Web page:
But when it came to her third child, Mrs Rayment didn’t want her excess milk to go to waste. So she turned to the internet.
What she found was two global communities with a single goal in mind: connecting mothers with an oversupply of breast milk with parents who don’t have enough.
In the past six months, Mrs Rayment has donated a total of 30 litres of her milk to other parents.
“I just bag everything until the end of the month and then I donate it,” she said.
“It’s so easy and it’s really lovely. I’ve often had mums cry [when they receive the milk], they are just so stoked.”
Two of the largest such groups are Human Milk for Human Babies (HM4HB), which has 79,666 likes, and Eats on Feets, with 23,891. Both operate via a system of localised Facebook pages.
Donors are able to post on the page with details about their lifestyle (whether they drink or smoke, their diet and whether they are on any medication), their location, and how much milk they have to give. Parents seeking the milk can then comment on the posts to claim it.
Emma Parnell, another HM4HB donor who recently gave birth to twins, is currently waiting to be accepted into the Red Cross milk donation program but said she would still continue to donate to local parents as long as she has enough milk.
“They need it as well, not as much as the NICU babies, but it’s nice for other mums to have that milk who maybe can’t breastfeed themselves,” she said.
“One of the mums has recently asked me about my diet because, apparently, her little boy prefers my milk to hers. It’s been really positive so far.”
As it stands, existing milk banks will only supply to NICUs, not to parents of healthy babies who believe breast milk is superior to formula.
There are numerous reasons why parents may be unable to produce enough of their own milk to sustain their baby. A recent post in HM4HB from a same-sex male couple garnered almost 50 comments of support and offers to help.
Meanwhile, Sydney mother Jenn Iredale used HM4HB to find breast milk from a donor who is dairy free for her daughter who is intolerant to cows milk.
“It was an absolute godsend,” she said. “As soon as I gave my baby that other mother’s milk she was just a different child.”
When breast milk is donated through the Red Cross bank, donors are carefully screened and the milk is pasteurised and tested. This isn’t possible when it comes to peer-to-peer networks, raising concerns among health experts over transmittable diseases.
Despite these worries, Mrs Iredale said she is happy to continue using the group.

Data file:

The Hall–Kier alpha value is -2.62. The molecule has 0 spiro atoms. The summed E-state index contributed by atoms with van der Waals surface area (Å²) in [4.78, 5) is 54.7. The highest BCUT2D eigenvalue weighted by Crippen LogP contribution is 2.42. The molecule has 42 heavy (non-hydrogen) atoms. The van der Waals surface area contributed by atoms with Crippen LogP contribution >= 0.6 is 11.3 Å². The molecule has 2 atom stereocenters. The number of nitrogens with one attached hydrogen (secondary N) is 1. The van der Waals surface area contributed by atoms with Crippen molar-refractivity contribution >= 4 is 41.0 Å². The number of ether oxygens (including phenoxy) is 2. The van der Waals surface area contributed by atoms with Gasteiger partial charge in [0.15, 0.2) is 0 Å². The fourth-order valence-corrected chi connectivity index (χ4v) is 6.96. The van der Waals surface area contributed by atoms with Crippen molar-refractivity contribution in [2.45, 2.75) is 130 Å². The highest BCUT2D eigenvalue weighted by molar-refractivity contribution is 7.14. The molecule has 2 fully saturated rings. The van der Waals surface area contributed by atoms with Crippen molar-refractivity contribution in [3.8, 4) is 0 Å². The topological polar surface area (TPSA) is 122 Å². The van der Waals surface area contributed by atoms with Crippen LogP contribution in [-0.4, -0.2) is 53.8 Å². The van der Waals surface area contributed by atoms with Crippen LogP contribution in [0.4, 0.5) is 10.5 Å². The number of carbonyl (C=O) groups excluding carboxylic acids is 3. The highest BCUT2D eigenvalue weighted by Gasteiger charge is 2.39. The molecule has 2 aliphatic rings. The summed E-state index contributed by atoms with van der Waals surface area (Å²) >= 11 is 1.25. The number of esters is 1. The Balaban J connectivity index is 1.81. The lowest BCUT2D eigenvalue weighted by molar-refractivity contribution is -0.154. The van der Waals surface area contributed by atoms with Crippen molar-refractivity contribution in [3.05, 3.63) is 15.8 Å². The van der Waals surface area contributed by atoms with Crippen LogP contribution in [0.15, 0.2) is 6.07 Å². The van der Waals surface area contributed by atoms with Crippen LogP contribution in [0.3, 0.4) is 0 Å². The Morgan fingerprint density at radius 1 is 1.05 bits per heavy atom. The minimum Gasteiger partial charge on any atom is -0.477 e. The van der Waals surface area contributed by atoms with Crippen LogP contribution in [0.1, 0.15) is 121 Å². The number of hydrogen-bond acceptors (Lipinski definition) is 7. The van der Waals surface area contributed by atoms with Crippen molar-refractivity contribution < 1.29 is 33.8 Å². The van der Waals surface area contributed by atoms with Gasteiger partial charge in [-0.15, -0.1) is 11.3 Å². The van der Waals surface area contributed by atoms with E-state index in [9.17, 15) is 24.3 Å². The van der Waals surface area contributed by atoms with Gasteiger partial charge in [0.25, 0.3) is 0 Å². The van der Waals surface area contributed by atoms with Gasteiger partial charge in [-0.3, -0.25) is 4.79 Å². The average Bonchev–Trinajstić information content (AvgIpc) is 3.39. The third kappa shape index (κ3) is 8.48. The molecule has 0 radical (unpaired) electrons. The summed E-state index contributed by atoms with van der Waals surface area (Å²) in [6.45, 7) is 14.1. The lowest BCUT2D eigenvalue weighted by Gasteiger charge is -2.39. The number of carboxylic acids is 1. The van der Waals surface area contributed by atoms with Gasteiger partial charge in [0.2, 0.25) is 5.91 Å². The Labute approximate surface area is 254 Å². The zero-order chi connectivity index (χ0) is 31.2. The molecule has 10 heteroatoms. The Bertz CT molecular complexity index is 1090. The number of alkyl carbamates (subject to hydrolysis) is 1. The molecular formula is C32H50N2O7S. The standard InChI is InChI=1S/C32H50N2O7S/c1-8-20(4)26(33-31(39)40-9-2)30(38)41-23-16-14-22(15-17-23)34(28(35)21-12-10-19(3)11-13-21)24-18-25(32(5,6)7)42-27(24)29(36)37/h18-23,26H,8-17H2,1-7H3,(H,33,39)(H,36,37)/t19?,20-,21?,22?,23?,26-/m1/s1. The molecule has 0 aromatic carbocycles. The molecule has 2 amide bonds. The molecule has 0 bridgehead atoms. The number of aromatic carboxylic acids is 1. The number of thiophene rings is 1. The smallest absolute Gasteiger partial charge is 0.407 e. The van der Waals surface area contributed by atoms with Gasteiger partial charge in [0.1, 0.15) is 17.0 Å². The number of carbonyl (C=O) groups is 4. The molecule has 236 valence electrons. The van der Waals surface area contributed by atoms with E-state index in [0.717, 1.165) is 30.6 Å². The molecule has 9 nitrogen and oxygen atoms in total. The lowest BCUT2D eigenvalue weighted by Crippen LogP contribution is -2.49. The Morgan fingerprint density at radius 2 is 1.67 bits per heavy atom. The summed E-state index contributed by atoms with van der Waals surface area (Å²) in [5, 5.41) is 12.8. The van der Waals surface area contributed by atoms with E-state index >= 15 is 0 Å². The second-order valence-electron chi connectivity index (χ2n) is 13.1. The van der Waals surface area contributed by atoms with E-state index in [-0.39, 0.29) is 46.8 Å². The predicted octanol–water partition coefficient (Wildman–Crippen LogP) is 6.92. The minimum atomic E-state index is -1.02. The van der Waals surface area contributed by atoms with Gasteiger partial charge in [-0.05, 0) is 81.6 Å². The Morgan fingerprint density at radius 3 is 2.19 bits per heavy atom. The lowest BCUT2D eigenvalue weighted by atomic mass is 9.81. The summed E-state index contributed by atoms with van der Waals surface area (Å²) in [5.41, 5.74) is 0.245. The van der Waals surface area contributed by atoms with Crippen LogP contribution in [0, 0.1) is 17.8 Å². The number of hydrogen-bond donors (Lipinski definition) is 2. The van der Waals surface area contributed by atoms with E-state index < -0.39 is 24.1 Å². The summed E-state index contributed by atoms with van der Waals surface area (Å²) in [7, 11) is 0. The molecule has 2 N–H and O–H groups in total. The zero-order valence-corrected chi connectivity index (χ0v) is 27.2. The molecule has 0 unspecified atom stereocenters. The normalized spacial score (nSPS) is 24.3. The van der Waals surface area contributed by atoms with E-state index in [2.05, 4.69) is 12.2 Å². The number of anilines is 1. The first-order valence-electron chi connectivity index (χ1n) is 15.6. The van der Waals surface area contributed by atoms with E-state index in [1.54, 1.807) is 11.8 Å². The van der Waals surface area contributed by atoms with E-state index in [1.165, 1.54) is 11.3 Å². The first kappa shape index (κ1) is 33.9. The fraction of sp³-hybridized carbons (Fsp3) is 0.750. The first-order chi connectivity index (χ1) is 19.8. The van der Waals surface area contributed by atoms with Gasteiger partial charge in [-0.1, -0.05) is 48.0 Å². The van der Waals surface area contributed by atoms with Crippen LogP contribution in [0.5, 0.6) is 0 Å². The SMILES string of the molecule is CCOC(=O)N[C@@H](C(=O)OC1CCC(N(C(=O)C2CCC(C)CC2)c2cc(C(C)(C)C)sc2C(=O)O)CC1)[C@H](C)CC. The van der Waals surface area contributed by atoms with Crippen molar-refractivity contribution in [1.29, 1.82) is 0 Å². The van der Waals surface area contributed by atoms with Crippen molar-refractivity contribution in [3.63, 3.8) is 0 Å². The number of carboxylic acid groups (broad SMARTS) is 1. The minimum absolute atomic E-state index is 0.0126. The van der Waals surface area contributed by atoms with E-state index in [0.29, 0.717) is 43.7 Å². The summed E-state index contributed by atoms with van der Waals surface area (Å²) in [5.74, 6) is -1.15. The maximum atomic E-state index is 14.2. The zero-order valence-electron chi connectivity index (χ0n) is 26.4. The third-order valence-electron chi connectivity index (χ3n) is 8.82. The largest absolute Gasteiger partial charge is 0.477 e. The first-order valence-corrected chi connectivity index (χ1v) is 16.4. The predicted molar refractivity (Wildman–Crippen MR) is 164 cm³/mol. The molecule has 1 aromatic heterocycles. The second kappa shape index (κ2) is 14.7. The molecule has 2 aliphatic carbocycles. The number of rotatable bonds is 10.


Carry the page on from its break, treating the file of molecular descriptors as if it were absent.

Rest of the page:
“At the end of the day, if a mother does know that she has some sort of disease that could be passed on through breast milk, they’re not going to donate,” she said.
“It makes me so mad that people are all like ‘Oh that’s disgusting, why would you take milk from another mum and I’m like ‘Hang on, you drink milk from a cow’s boob’.”
Minimising the risks
Associate Professor at La Trobe University Dr Lisa Amir agrees that the risks of breast milk sharing are relatively low, assuming some precautions are followed.
“We would recommend if someone is thinking of accepting milk from someone else, that it’s someone they know or could ask questions about their health,” she said.
“Generally, people are expressing milk for their own babies so they are doing it in a careful way, but people need to think about general hygiene like washing their hands and making sure the bottle is clean before they express and then if they are storing the milk it needs to stay frozen.”
She also noted that infant formula, the only other alternative if a mother is unable to produce her own breast milk, also comes with its own risks.
“People have this idea that formula is a sterile product but it’s not, it’s just powdered milk that has had vitamins and other things added to it. There are cases when it has been contaminated with bacteria or other products.
“If a baby needs extra milk there are risks involved in whatever they are given.”
The Australian Breast Feeding Association said that when breastfeeding is not possible or mothers do not have enough breast milk to nourish their babies, human milk from another woman is the next best thing.
When asked whether they think the launch of the Red Cross bank will mean a decrease in online donors, the mothers we spoke to said it was unlikely.
“At the end of the day, no child is more important than the other but … a premature baby is definitely going to benefit more [from breast milk] than a full-term healthy baby,” said Mrs Iredale.
“But there are loads of woman out there that would be able to donate to both, so I don’t think people in the wider community are going to miss out.”
Maani Truu is a casual journalist and producer at The Sydney Morning Herald.